We often get so caught up in the latest features on Facebook and Snapchat, that we forget to go back to the basics—like blogs. If you're working for a B2B company, your blog can be your most valuable social media platform—and the key to establishing yourself or your company as an expert in your industry.
In case you've been putting your blog second to your Facebook page, here are five core reminders of why your blog is critical to lead generation:
- Answers and advice: Your customers likely do a Web search to find solutions to their problems, and your blog serves as a better place to offer information during this stage of the customer journey.
- Conversions: Other social media might push a less-formal narrative on your products to grab users' attention, but your blog can demonstrate credibility and expertise.
- SEO: Your website likely isn't updated all that frequently, but fresh content is key to Google's search algorithm, and so regular blog updates can help.
- Engagement: Use your other social channels to invite conversations about your blog posts by prospects, and answer questions and concerns directly.
- Low cost: The cost of hiring people or agencies for content creation is moderate compared with many other traditional media/advertising.
10. Take a hard look at these top B2B content marketing tactics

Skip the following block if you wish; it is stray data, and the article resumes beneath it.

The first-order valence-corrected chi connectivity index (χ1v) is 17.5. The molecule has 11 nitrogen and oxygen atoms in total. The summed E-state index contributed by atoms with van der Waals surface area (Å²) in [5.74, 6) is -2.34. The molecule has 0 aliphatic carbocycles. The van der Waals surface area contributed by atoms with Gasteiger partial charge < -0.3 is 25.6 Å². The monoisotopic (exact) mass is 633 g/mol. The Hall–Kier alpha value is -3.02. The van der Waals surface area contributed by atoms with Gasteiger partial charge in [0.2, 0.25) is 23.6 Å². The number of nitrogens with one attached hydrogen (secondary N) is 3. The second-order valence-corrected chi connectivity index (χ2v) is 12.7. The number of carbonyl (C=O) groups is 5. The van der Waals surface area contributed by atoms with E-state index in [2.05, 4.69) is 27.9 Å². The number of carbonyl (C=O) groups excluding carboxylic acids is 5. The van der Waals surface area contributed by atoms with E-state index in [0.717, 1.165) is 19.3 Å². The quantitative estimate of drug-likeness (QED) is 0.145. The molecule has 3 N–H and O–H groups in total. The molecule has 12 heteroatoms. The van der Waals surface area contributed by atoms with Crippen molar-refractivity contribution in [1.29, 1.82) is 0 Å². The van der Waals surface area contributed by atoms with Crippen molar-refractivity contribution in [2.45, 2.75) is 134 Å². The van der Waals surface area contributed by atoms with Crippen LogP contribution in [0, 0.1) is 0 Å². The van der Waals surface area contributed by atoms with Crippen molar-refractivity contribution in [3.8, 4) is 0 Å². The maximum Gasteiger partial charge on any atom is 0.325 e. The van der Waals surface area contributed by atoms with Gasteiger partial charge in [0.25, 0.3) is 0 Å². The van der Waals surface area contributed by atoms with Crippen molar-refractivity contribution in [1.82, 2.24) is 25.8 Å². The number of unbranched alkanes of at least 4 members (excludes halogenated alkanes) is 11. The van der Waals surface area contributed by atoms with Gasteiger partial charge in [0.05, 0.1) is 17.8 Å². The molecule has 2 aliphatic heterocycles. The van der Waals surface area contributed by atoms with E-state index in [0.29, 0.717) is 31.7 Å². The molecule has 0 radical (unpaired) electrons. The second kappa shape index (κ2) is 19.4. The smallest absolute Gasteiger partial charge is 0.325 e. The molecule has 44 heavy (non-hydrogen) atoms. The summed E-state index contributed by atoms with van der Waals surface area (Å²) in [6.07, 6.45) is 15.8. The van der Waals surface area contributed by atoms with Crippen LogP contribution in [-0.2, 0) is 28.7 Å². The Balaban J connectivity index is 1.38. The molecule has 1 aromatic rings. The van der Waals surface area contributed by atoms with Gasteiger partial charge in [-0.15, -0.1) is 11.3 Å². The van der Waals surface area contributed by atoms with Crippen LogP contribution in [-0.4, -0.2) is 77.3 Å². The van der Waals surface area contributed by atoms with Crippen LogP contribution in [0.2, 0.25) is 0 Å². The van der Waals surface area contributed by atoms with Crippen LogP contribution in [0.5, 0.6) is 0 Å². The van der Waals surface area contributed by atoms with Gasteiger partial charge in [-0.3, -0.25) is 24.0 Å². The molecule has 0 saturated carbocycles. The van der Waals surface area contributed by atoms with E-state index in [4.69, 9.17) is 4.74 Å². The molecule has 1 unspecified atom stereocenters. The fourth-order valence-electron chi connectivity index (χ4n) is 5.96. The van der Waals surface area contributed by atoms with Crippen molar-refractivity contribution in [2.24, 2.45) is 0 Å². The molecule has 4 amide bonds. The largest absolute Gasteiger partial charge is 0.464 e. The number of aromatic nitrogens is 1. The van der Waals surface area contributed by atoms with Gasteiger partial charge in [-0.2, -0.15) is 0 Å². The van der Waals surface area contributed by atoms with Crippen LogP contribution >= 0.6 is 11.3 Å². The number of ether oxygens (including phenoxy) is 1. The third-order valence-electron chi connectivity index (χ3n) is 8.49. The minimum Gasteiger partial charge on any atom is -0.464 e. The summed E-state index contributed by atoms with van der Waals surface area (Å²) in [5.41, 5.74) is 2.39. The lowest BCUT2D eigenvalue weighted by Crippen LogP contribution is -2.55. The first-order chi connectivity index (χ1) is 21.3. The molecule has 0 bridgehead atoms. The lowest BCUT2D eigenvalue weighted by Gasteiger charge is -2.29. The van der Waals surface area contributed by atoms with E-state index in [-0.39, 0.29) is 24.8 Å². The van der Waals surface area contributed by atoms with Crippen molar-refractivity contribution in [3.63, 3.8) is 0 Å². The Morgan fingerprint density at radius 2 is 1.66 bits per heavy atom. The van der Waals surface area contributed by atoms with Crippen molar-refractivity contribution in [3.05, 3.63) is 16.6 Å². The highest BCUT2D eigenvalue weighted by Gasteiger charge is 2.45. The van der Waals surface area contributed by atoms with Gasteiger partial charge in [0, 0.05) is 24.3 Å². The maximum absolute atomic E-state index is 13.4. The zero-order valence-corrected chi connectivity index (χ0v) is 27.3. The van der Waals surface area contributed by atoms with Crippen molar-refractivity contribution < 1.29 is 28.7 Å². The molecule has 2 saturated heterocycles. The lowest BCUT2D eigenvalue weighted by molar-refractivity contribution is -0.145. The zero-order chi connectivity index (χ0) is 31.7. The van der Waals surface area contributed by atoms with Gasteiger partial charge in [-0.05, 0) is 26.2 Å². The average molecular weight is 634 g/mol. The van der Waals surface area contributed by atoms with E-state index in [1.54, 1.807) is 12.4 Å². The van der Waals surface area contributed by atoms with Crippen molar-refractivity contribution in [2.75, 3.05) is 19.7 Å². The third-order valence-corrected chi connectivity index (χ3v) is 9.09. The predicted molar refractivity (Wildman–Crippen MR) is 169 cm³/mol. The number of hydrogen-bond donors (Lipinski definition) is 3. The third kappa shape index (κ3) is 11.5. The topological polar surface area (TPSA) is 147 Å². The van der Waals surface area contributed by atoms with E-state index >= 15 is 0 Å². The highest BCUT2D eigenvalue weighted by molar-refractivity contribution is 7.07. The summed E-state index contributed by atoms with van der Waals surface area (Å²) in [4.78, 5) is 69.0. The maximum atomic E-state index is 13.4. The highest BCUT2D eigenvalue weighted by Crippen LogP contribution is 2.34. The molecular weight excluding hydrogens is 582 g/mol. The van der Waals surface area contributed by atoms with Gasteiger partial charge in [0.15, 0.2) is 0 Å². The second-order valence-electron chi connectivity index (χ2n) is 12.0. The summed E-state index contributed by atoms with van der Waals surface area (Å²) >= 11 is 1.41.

Although B2B has often trailed behind B2C in marketing innovation, the rise of social media has helped level the playing field—as has value-adding content marketing, which gives B2B marketers an equally powerful approach.
If your company is not fully on board with a coherent strategy just yet, to jump-start your brainstorm you've got to check out an infographic of 2017's biggest trends in content marketing—from the latest developments in content creation and strategy and an emphasis on lead generation and Web traffic, to the evolution of content creation tools. Check out the full infographic for an in-depth look.
11. We'll wrap with tragedy played out on Facebook Live
Last week was unfortunately marked by tragedy on Facebook, proving that the social network has big strides to make in security, and that its livestreaming service, Facebook Live, has significant challenges to overcome.
Two radio journalists in the Dominican Republic were shot dead during a livestream broadcast on the social network on Tuesday; also, on the same day, a two-year-old boy and a man were killed, and a pregnant woman was injured, in a shooting in Chicago—and also caught on Facebook Live.
It's not the first time that Facebook, and in turn its users, has come face-to-face with horrific crimes, and it prompts the question of how the social network can possibly create a safe environment for users.
You may like these other MarketingProfs articles related to Social Media:
- Marketers' Top Worries About Twitter
- Five Qualities of an Exceptional Social Media Manager [Infographic]
- How to Use Instagram Landing Pages for Increased Engagement
- The Types of Social Media Content Employees Are Most Likely to Share
- How to Find a Perfect Audience on Social Media [Infographic]
- Creating B2B Social Media Content That Fuels Human Connections: Brooke Sellas on Marketing Smarts [Podcast]